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10-02-2016 23:56 #41Junior Member
- Join Date
- Feb 2016
11-02-2016 06:14 #42
My eldest is 9 and when we are out and he needs to use the toilet I take him to the doorway of the men's toilets and let him go in. After a little while I call out "Everything ok in there?" and as long as he says "Yes" I am ok. I never let him know why I am escorting him to the door. At big shopping centres I take the kids to a disabled toilet if the men's toilets are too big to check on him from the doorway.
Unfortunately it is the cases of the horrific rapes of children in toilets that have ruined it for the rest of us. There are plenty of ways to teach kids independence, but letting them go into a toilet block on their own at a park or beach is not a risk I'm willing to take. I never let on to my kids about why I'm being cautious with that as I don't want to scare them. I'll just continue to escort them and gradually give more independence when I feel the time is right.
11-02-2016 07:54 #43
My eldest is 9 and I still won't let him go on his own. It's just a risk I'm not willing to take.
11-02-2016 08:21 #44Senior Member
- Join Date
- Jun 2009
I'm not sure.
I have 3 boys and the youngest is still in a pram.
I take all 3 of them into the disabled toilets if a parents toilet isn't available.
Alternatively if the 2 older boys want to go by themself, I let them go into the disabled loo.
11-02-2016 08:48 #45
One thing that I was note in these types of threads, is the fear that parents have about strangers harming their children, when statistics tell us, that children are most likely to be harmed by someone known to them.
So whilst many parents are uncomfortable with letting their child walk/ride to school/the shops or in this instance, use public toilets, what measures are you taking to make sure they are protected from the people they know? Do you let them use the bathroom unsupervised at a friends house (or even your own home) when an adult can still easily take advantage? Do you let them play in another part of the house without supervision where the same thing could happen?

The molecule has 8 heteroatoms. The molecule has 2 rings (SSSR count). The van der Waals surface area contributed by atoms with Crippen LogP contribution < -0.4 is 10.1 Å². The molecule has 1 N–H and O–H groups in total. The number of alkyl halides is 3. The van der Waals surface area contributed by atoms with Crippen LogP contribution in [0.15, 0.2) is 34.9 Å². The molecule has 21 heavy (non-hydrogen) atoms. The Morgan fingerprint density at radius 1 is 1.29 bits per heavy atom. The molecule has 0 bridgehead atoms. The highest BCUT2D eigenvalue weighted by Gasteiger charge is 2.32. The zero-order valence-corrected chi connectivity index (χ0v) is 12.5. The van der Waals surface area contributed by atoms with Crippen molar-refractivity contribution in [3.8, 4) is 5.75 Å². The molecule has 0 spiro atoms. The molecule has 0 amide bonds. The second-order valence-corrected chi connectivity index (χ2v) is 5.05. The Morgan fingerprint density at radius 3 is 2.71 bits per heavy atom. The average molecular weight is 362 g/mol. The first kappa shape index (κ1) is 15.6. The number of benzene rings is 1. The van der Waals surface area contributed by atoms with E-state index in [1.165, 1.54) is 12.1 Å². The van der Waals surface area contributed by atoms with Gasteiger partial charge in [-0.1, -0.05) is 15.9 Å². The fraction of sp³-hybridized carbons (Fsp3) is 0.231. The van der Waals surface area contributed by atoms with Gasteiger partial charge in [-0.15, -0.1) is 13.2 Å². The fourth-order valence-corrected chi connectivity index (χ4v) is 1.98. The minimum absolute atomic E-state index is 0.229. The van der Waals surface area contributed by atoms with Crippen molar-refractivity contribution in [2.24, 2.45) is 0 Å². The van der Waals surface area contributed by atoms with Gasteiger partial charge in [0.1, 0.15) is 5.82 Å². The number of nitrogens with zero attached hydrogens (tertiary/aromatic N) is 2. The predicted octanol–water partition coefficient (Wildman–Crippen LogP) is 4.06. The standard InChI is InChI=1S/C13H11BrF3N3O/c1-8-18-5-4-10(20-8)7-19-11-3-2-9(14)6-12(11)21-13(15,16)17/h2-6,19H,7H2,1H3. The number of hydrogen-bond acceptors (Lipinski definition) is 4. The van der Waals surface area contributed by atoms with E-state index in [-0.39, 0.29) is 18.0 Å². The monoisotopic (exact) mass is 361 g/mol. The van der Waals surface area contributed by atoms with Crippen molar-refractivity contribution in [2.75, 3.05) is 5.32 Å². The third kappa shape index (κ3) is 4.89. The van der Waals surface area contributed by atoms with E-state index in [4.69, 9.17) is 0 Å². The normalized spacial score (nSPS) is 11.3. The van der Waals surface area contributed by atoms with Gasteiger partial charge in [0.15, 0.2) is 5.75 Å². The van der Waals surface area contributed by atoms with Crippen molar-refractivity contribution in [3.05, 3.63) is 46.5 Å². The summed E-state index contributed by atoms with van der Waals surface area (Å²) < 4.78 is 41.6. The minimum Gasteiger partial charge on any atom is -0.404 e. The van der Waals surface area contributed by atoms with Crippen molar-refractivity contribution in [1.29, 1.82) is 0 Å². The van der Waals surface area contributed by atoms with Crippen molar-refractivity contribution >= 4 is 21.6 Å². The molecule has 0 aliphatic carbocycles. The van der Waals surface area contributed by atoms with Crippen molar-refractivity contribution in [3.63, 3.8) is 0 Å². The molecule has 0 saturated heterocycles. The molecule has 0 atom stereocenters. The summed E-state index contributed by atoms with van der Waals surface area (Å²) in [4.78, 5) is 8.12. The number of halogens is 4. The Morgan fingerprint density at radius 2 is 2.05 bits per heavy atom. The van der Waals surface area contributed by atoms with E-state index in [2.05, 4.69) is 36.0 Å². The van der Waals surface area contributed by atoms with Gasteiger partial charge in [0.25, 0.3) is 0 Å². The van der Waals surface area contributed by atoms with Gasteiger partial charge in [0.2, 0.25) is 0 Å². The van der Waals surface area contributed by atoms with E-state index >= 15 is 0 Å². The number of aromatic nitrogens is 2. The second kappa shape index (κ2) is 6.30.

I'm not meaning to be snarky or argumentative, nor am I trying to suggest that people you know are predatory. It's just that people seem to fear strangers more than they fear those known to them, when that is not statistically the way we should think. Food for thought?
11-02-2016 09:00 #46
And I let my kids ride around the streets and ride to school. I'm not overly protective. They don't fear public places. But public toilets are just different for me.
I don't think (for me anyway) they are the same risk factor as going to the toilet at a friends place.
I can be told as much logic as people like. I've never told my girls they need to be afraid of them. I've just asked that they let me go with them. Also in case there's no paper in them, or they are disgusting. Many reasons why I might take them.
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11-02-2016 09:52 #47
In answer to your questions no I will not/did not allow my children to go to the toilet unsupervised in a friend's home UNLESS all adults (and teenage children) were present and within my view. Same goes for playing unsupervised in other people's homes.
I was with DS1 (and will be with DS2 and eventually DS3) the mum who said no to my child sleeping over at other people's homes. However my home had an open door and I was happy for any children to come and stay over. My home was filled with DS1's friends every weekend until he moved out of home. I regularly had anywhere up to 10 kids staying over. He did stay at other homes 2-3 times when he was in his mid teens (14-15) but used to come home and say he'd rather have his friends at our house.
I also had and am beginning to have conversations with my children (DS2 is 3) about personal space and body safety. This includes ANYONE touching him - that means me, his father and big brother as well.
11-02-2016 11:46 #48
Two police officers told me a few years ago never, ever let a boy got into a public bathroom alone, especially at a shopping centre. It's not an urban legend, I've seen several things this year on the police reports just in my local area. One guy hiding in the bathroom of a David Jones, who was arrested just a month or two ago.
I don't know what age for my Ds but maybe 11 or 12. Not sure will depend when he's that age. I don't care if it's overprotective, I wouldn't take the risk.
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11-02-2016 11:58 #49
As I was leaving a man I can only describe as weird came striding in and just stood there looking around while I grabbed my stuff and baby and ran out.
I've never really used a parents room (for feeding) since.
Off topic but there are some really strange people in the world.
11-02-2016 12:05 #50
By Qwerty in forum General Parenting Tips, Advice & ChatReplies: 6Last Post: 08-11-2015, 19:51
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